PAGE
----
Integrating Climate Change Adaptation into Local Planning: New Water Resources Element Guidance

Planning Assistance in Action 

by Jason Dubow, CC-P, Manager, Resource Conservation and Management and Matthew Rowe, Assistant Director, Water and Science Administration, Maryland Department of Planning 

Note: this article was originally published in the Maryland Municipal League’s September/October online magazine, Municipal Maryland

Fig 1 – Photo of sign warning fisherman of rising waters.

To protect private property, public health, government infrastructure and local environmental resources, municipalities should take steps to study the expected impacts of climate change. Those steps should include identifying vulnerable areas, populations, and assets to develop strategies to avoid or lessen those impacts.

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When Are Forest Fires Not a Disaster? When They Are Prescribed!

Planning Assistance in Action

by Kristen E. Humphrey, MLA, Local Assistance and Training Planner

Some days it seems like the world itself is burning, with reports of wildfires mostly across the western states increasing in frequency and the fires themselves ever larger and more destructive.[1]

A deadly combination of drought, lightning strikes, human activity – both accidental and malicious – have made wildfires in California, Colorado, and Texas almost daily news. Even eastern states, and now parts of Europe and the UK, are experiencing a sharp increase in deadly and damaging fires in the face of unprecedented heat waves.

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Register for the Upcoming EPA Climate Resilience Training Workshop for Drinking Water and Wastewater Utilities for the Mid-Atlantic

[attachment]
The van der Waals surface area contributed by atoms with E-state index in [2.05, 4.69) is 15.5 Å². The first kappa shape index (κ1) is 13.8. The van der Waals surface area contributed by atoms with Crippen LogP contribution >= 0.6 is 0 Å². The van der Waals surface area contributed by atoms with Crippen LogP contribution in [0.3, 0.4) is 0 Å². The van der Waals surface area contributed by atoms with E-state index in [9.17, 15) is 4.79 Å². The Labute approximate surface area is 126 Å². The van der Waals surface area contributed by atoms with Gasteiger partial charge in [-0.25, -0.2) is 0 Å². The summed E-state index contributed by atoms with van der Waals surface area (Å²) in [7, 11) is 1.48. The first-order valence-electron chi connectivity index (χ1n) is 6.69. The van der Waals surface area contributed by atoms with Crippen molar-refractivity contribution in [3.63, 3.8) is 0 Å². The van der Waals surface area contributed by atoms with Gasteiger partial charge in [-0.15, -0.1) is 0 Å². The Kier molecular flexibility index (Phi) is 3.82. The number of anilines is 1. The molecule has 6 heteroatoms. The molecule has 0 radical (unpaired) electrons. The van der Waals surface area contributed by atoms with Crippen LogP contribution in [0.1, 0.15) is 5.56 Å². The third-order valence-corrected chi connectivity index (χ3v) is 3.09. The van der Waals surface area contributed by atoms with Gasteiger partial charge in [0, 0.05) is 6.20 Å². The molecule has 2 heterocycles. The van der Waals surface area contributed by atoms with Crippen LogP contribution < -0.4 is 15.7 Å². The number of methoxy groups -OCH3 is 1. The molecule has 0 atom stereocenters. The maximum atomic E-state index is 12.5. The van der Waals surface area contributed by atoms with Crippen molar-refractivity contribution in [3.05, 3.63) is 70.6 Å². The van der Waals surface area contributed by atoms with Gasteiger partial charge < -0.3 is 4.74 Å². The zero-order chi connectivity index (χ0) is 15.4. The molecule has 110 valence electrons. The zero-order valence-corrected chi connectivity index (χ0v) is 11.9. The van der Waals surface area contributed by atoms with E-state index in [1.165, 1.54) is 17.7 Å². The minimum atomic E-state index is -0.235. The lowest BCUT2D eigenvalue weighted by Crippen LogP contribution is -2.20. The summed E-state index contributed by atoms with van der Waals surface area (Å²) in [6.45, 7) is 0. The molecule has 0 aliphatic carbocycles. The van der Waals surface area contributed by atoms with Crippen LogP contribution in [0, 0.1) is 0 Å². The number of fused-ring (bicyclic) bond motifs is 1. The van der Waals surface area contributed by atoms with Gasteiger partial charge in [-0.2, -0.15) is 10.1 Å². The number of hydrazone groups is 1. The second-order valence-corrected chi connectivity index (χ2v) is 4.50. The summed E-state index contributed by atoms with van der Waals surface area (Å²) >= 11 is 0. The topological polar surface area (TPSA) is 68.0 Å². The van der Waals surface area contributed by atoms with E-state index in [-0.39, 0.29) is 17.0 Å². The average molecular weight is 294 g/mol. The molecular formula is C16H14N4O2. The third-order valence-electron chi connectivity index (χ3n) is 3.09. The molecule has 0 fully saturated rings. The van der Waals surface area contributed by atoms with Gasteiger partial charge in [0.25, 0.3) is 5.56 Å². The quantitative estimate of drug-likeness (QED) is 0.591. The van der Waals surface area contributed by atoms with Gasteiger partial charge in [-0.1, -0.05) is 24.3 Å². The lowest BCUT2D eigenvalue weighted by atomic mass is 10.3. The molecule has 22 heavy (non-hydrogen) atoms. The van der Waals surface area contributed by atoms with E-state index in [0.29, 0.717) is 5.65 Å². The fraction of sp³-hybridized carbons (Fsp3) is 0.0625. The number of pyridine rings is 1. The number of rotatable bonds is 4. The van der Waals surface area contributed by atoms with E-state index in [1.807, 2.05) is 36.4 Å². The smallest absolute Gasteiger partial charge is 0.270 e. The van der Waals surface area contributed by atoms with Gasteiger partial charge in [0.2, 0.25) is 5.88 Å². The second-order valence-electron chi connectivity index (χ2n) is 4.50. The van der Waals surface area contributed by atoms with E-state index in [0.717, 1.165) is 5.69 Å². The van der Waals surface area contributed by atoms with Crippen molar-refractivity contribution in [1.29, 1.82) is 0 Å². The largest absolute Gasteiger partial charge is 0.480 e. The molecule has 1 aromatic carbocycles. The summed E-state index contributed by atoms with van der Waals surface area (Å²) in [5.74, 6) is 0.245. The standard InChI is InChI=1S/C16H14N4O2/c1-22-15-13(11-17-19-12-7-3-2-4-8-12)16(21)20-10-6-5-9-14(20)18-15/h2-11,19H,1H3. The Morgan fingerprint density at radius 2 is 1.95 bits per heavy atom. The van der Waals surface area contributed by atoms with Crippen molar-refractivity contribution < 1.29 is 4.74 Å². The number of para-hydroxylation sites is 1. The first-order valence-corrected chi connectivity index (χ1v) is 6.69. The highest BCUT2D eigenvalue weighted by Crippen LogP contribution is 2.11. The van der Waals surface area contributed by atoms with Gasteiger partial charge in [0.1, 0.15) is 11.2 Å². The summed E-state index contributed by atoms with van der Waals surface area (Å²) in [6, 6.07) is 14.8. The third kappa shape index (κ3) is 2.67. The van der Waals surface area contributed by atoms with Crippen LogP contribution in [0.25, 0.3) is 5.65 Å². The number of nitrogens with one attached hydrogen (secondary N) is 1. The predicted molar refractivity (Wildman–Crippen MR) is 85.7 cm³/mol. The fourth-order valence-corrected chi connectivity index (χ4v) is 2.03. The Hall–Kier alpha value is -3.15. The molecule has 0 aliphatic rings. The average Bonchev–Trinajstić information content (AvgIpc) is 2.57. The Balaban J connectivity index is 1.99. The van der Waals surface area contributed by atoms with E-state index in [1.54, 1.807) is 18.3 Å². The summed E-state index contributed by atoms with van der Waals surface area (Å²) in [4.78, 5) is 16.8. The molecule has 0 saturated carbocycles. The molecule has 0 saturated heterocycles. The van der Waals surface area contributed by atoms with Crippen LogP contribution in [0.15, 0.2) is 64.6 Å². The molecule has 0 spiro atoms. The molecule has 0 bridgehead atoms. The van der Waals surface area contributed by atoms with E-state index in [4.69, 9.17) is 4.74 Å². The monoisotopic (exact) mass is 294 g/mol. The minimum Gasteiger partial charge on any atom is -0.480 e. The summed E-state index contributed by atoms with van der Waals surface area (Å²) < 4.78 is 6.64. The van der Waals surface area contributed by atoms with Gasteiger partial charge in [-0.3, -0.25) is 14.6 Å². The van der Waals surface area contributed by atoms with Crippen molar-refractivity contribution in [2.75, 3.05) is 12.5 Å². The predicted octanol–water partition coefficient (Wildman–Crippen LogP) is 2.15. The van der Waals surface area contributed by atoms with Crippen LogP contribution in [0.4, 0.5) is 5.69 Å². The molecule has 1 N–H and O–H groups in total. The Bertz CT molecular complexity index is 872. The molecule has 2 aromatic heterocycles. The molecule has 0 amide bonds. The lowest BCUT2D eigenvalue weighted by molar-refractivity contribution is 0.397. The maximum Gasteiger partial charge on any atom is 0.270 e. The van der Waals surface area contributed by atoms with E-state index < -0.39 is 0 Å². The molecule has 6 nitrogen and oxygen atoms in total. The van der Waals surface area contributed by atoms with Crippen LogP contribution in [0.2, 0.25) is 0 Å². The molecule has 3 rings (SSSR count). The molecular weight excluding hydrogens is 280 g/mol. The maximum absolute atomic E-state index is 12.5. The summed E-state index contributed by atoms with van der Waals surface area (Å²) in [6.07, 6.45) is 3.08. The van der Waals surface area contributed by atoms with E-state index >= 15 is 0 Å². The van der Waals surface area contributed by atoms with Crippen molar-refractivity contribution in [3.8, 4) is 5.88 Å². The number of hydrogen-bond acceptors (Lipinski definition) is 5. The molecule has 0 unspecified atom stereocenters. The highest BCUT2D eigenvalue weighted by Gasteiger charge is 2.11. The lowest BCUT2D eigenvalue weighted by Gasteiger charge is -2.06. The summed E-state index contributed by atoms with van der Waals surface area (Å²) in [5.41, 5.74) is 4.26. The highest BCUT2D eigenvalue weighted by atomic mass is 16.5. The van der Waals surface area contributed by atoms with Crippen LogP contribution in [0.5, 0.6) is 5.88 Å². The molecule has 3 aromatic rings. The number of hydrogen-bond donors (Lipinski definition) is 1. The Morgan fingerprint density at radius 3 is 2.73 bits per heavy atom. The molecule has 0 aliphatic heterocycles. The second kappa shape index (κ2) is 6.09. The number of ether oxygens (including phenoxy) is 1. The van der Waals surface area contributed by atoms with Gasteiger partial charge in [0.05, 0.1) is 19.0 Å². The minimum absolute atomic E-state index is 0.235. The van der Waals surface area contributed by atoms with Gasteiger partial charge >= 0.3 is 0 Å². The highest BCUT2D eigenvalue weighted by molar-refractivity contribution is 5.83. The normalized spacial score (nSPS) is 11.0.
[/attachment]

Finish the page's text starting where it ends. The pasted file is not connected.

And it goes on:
In Case You Missed It!

Dear Maryland Water Sector Stakeholder:

The Maryland Department of Planning’s Resource Conservation division is pleased to share the following information as part of our Water Resources Element training and support.

The U.S. Environmental Protection Agency’s (EPA) Creating Resilient Water Utilities (CRWU) initiative is providing a series of five, free webinars for drinking water, wastewater, and stormwater (water sector) utility owners and operators, as well as other water sector stakeholders in the Mid-Atlantic region.

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Two Western Shore Chesapeake Bay Towns Join Forces to Fight the Effects of Climate Change 

Local Spotlight 

by Kristen E. Humphrey, MLA, Local Assistance and Training Planner 

Due to the growing effects of climate change, many coastal areas around the country and world are facing problems exacerbated by sea level rise and intensified weather patterns. These include larger and more severe storms, and high tides which cause our cities, towns, as well as agricultural, forested, and natural areas to flood more frequently. 

Figure 1 – photo courtesy of Town of North Beach.

Some of the anticipated consequences affecting coastal areas include property damage, surface and groundwater resource contamination, and the negative impacts on recreational opportunities and wildlife habitats.  With roughly 3,190 miles of shoreline1, Maryland is no exception. “For coastal Maryland towns, the future means dealing aggressively with flood risks,” says Lauren Kabler, North Beach Town Council Member.

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SHA Climate Tool Warns of Coastal Flooding

Resources and Tools

Will some coastal towns be underwater in 2050? What can be done to rescue roads, towns, and homes from coastal and river flooding?

The Maryland Department of Transportation State highway Administration (MDOT SHA) has a powerful application to help public planners and private citizens. The MDOT SHA Climate Change Vulnerability Viewer (CCVV) is a user-friendly tool to explore areas and assets vulnerable to the risk of sea-level rise, roadway inundation, and nuisance flooding. The sophisticated web app layers climate and asset management data geospatially to show how extreme weather associated with climate change may change the Maryland coastline. Read more…